This part was written June 4. 2016.

I have given more thought into compensation therapy. I bought a jasmine plant for my husband for his pleasure and the hopes that I could slowly accept my olfactory nerve being dead for life. The thing is there are so many other people who have suffered loss or never functioned with all the senses and body parts as the average healthy human was born having. Writing about smell loss is not enough. Furthermore, this concept has not had enough articulation. Below is a list of losses and ways for each of them to be accepted and even vicarious appreciation that others have what we do not. I will be adding emotional issues onto this. As aforementioned, the array is vast and will take time for me to explore and articulate any conditions and challenges that come to mind to help us all to accept and forgive ourselves for things we cannot help. Furthermore, I will be posting ideas to help social issues, as they are correlated to many brain conditions, not to mention this may be how any one reading might already function without any biological / physiological reason known.



“The New Me” vs. “A Changed Me”

Since my return home in October 2014, I’ve been fighting the idea of “the new me.” It wasn’t until reading the Oliver Sacks’ preface to “An Anthropologist on Mars ” did I learn a new perspective. The concept is that there is “a changed me,” with my body and mind compensating for the changes in me that I have obtained.

The idea of change is more forgiving and accepting than fighting for the old me, whom I will never have again due to mind and body changes.  Mr. Sacks articulated how the mind and body are wondrous, compensating with and even underneath awareness. It’s s losing battle to fight for what cannot return.  I am invigorated to find a substantial view with acceptance instead of pursuing insanity filled with an impossible dream .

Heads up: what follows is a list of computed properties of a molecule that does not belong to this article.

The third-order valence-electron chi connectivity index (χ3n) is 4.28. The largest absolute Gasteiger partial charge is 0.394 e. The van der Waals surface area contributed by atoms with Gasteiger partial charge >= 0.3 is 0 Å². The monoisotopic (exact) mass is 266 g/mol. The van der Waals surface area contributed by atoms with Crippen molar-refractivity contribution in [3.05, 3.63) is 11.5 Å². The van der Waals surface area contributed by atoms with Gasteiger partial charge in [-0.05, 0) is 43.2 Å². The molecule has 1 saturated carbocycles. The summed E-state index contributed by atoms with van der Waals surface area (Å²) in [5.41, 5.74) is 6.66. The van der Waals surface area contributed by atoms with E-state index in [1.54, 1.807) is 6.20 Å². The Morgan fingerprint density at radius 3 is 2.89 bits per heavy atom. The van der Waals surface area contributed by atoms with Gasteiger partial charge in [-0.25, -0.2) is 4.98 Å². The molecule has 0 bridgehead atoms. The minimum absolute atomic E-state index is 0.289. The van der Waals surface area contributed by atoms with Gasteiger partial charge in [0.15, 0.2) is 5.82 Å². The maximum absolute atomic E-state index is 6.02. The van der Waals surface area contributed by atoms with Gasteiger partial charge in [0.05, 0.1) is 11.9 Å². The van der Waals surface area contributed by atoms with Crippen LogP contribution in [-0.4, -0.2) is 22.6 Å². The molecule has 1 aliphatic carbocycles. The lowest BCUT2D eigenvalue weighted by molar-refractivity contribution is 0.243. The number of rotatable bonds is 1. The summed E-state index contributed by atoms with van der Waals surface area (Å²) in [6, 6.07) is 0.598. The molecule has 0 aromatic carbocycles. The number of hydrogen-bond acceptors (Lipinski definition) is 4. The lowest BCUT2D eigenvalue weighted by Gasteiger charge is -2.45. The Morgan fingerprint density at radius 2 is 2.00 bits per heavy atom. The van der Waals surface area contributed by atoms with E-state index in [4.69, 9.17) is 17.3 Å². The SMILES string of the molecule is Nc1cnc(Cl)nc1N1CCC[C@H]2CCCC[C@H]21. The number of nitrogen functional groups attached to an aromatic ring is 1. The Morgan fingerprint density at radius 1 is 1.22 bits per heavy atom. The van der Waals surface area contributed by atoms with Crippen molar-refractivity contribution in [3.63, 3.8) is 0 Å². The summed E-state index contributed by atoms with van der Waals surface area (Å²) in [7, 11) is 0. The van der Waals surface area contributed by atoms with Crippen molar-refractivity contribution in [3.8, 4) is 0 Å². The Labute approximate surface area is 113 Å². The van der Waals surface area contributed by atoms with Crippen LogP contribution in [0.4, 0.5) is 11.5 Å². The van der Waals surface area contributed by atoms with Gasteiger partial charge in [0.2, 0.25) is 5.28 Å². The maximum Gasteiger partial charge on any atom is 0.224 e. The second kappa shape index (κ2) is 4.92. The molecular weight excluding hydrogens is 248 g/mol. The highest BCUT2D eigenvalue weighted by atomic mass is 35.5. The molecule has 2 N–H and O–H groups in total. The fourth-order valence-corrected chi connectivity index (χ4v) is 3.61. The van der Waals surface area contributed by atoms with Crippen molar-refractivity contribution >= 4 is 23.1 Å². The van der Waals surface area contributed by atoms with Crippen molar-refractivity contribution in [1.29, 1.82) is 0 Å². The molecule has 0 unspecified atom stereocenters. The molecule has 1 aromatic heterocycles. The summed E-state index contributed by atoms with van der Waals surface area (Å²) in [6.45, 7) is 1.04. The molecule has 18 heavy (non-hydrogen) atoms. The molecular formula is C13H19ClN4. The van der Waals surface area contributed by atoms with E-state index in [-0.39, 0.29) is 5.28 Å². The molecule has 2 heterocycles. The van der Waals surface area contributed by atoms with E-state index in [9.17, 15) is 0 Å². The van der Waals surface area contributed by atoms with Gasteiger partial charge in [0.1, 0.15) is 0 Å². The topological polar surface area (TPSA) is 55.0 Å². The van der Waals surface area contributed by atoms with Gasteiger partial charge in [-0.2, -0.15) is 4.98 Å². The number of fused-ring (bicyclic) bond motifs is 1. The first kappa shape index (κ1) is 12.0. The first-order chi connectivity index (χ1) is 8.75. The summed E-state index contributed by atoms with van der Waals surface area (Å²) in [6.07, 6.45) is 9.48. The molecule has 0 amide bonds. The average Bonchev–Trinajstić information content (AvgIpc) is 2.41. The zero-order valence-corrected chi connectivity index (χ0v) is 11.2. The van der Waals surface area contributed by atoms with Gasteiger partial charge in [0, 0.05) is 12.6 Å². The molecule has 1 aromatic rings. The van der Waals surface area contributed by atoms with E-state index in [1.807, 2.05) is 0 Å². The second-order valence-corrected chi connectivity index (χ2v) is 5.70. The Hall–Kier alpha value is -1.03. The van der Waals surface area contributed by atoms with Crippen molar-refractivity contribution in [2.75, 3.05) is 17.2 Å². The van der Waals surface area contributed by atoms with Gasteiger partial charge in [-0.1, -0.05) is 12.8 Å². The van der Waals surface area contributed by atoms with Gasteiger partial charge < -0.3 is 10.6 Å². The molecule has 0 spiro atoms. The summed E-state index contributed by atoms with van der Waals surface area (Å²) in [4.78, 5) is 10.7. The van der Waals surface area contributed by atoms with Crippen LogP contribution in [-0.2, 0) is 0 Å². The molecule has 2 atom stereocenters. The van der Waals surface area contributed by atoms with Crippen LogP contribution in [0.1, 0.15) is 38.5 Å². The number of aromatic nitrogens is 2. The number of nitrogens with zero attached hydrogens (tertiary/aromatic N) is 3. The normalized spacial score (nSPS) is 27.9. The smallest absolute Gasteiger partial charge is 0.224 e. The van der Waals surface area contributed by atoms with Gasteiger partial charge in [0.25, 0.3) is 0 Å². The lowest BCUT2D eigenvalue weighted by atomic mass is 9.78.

A New Perspective for Eating

It has been just shy of eighteen months since my accident, falling twenty feet and obtaining a traumatic brain injurty (TBI) along with anosmia. I hate to admit it, but life in general has become bland. It is ironic how my life was seemingly more flavorful when I could taste and sense flavor versus not being able to smell and having flavors removed from my eating.


I have been in and out of searching for answers for myself along with all my fellow anosmics. I feel their pain, whether anosmia is a result of an accident or whether it has been a part of life since birth.


Within my search, I have talked to friends, family, chefs, counselors, etc. I have learned smell is the sense linked to emotion and memory the most. To not have that is saddening and filled with much loss. So the question is what do we do about it regarding eating  with the loss of both smell and no flavors? My sister-in-law told me that if I am eating a certain food, remember what it was. Tie the memories and emotions into the food. After all, eating is both bland to the palate and to the emotions, whereas to most eating touches the heart and gives satisfaction to the tongue while filling the stomach.